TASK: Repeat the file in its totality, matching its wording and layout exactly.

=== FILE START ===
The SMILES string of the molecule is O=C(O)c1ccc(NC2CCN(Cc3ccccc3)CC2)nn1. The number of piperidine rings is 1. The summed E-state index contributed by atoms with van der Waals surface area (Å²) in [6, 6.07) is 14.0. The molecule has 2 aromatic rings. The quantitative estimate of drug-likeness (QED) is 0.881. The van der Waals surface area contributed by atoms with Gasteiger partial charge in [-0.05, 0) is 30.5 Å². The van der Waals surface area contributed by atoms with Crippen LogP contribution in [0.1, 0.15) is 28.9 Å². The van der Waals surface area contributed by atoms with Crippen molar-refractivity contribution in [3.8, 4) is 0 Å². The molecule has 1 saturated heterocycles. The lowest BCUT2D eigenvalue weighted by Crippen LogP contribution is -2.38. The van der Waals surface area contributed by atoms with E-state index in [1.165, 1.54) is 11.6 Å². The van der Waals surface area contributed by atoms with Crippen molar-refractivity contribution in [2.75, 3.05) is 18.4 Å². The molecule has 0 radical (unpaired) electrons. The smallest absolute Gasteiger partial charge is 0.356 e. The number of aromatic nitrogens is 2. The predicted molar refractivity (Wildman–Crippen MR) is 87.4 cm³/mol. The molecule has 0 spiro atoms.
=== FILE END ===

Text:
The SMILES string of the molecule is O=C(O)c1ccc(NC2CCN(Cc3ccccc3)CC2)nn1. The number of piperidine rings is 1. The summed E-state index contributed by atoms with van der Waals surface area (Å²) in [6, 6.07) is 14.0. The molecule has 2 aromatic rings. The quantitative estimate of drug-likeness (QED) is 0.881. The van der Waals surface area contributed by atoms with Gasteiger partial charge in [-0.05, 0) is 30.5 Å². The van der Waals surface area contributed by atoms with Crippen LogP contribution in [0.1, 0.15) is 28.9 Å². The van der Waals surface area contributed by atoms with Crippen molar-refractivity contribution in [3.8, 4) is 0 Å². The molecule has 1 saturated heterocycles. The lowest BCUT2D eigenvalue weighted by Crippen LogP contribution is -2.38. The van der Waals surface area contributed by atoms with E-state index in [1.165, 1.54) is 11.6 Å². The van der Waals surface area contributed by atoms with Crippen molar-refractivity contribution in [2.75, 3.05) is 18.4 Å². The molecule has 0 radical (unpaired) electrons. The smallest absolute Gasteiger partial charge is 0.356 e. The number of aromatic nitrogens is 2. The predicted molar refractivity (Wildman–Crippen MR) is 87.4 cm³/mol. The molecule has 0 spiro atoms.